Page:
Call your doctor if you have any of the following symptoms and they do not improve in 3 to 4 days:

    • Fever
    • Cough
    • Sore throat
    • Shortness of breath
    • Cold or flu-like symptoms

    You should try to contact your health care provider by phone rather than going to them in person.

    If you can't get in contact with or don't have a health care provider, you can speak with a NYC Health + Hospitals clinician.

    Call 311 for assistance.




    Transportation to Medical Appointments

    If you are experiencing symptoms of coronavirus (fever, coughing, or shortness of breath) and have an appointment with your doctor but do not have transportation options, you may be eligible for free transportation to and from your appointment.

    Your appointment must be within the five boroughs of New York City.

    • Agency: Hunter Call Center
    • Phone Number: (516) 812-9827
    • Business Hours: Daily: 7 AM - 7 PM

    New York State Residents Outside New York City

    If you live in New York State but not in New York City and are experiencing symptoms of the coronavirus or have been around someone experiencing symptoms, you can get help by phone.

    • Agency: NYS Novel Coronavirus Hotline
    • Phone Number: (888) 364-3065
    • Business Hours: 24 hours, 7 days a week

    Multi-System Inflammatory Syndrome in Children (MIS-C) is a health condition that has appeared in children in New York City. The Centers for Disease Control and Prevention (CDC) has now confirmed there is a link to COVID-19.

    Early diagnosis and treatment are critical to preventing long-term complications from MIS-C.

    Most children have a fever lasting several days, along with other symptoms.

    Common symptoms include:

    • Irritability or sluggishness
    • Abdominal pain without another explanation
    • Diarrhea
    • Vomiting
    • Rash
    • Conjunctivitis, or red or pink eyes
    • Enlarged gland on one side of the neck
    • Red, cracked lips or red tongue that looks like a strawberry
    • Swollen hands and feet, which might also be red

    If your child becomes ill and has had a continued fever, call your doctor immediately.

    If you do not have a doctor, go to the Find a Doctor page to speak to an NYC Health + Hospitals clinician.

    Learn more about MIS-C.

    Early Childhood Mental Health Network 

    The Early Childhood Mental Health Network provides mental health support for young children and their families, helping to address challenges early. Mental health professionals consult with early childhood programs partnered with the Department of Education (DOE) to address program, classroom, and child-level challenges in order to strengthen the capacity of teachers and caregivers to support children.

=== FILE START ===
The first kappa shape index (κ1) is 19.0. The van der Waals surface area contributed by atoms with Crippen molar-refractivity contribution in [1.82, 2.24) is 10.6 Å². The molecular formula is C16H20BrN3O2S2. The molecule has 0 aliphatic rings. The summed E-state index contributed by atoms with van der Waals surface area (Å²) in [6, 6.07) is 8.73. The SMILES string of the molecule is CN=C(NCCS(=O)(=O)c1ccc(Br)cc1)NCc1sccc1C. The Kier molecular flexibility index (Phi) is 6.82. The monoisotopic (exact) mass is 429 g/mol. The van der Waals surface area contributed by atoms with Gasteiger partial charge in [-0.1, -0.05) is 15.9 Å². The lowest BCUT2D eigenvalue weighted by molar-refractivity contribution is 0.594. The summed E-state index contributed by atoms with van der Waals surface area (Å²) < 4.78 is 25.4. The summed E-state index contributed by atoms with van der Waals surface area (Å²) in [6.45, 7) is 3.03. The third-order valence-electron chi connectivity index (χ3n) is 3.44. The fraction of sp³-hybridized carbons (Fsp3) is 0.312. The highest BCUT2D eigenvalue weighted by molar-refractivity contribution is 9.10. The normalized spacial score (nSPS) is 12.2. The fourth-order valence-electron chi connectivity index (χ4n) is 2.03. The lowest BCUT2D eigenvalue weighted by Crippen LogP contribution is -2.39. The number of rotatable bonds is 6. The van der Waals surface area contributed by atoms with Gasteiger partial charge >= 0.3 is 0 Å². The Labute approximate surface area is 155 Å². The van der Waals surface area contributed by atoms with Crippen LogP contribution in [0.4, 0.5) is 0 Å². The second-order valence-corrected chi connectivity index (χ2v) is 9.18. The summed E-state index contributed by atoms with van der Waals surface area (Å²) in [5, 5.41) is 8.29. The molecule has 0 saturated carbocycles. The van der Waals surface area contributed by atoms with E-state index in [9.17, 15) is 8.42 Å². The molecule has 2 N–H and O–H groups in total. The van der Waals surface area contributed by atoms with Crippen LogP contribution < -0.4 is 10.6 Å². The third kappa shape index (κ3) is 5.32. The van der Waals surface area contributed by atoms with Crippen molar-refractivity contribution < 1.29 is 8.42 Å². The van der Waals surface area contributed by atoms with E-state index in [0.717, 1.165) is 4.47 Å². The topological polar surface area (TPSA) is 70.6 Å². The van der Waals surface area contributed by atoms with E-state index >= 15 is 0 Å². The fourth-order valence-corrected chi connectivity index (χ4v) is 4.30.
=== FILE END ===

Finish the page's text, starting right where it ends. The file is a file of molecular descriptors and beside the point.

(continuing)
Seven early childhood therapeutic centers, open to all New York residents, located throughout the City offer specialized mental health treatment for children from birth to age five and their families, as well as access to family peer advocates and connection to ongoing support.

    Additionally, mental health professionals are able to receive specialized training in evidence-based practices and early childhood development through the Early Childhood Mental Health Training and Technical Assistance Center in order to increase the capacity and competencies of professionals working to identify and address the mental health needs of young children.

    Services Provided

    Individual and family counseling that utilizes evidence-based approaches for clients with trauma, including:

    • Play therapy and Child-Parent Psychotherapy (CPP)
    • Parent groups
    • Assessments and screenings
    • Staff and teacher training 

    You can contact a clinic in your borough:

    Bronx North

    The Jewish Board of Family and Children’s Services 
    (844) 663-2255

    Bronx South

    Association to Benefit Children
    (929) 288-4320


    Northside Center for Child Development
    (212) 426-3400


    The Child Center of New York
    (718) 530-6892

    Brooklyn Central and South

    OHEL Children’s Home and Family Services
    (800) 603-6435

    Brooklyn North and East

    The Jewish Board of Family and Children’s Services 
    (844) 663-2255

    Staten Island

    Staten Island Mental Health Society
    (718) 448-9775 ext. 551

    Diagnostic Testing

    COVID-19 diagnostic tests are used to determine if you currently have COVID-19. Diagnostic tests don't test for immunity or tell you if you had the virus in the past.

    If you were sick and have now recovered and want to be tested, you should take an antibody test instead.

    To learn more about the COVID-19 diagnostic test or to find a testing site, go to the Coronavirus (COVID-19) Diagnostic Testing page.

    Antibody Testing

    COVID-19 antibody tests are used to determine if you've had COVID-19 in the past.

    These tests can't be used to determine whether you are currently infected with COVID-19. If you are currently sick, you should get a diagnostic test instead.

    To learn more about the COVID-19 antibody test, including testing sites, go to the Coronavirus (COVID-19) Antibody Testing page.

    While at home, you should monitor your health. Self-monitoring means you check yourself for fever and remain alert for COVID-19 symptoms which include fever, cough, shortness of breath, and sore throat.

    You can leave your home when all of the following is true:

    • It has been seven days after your symptoms started.
    • You have not had a fever for three days without the use of fever-reducing drugs.
    • Your cough or sore throat symptoms have improved.

    Learn about the best practices for self-isolation and quarantine from the Centers for Disease Control and Prevention.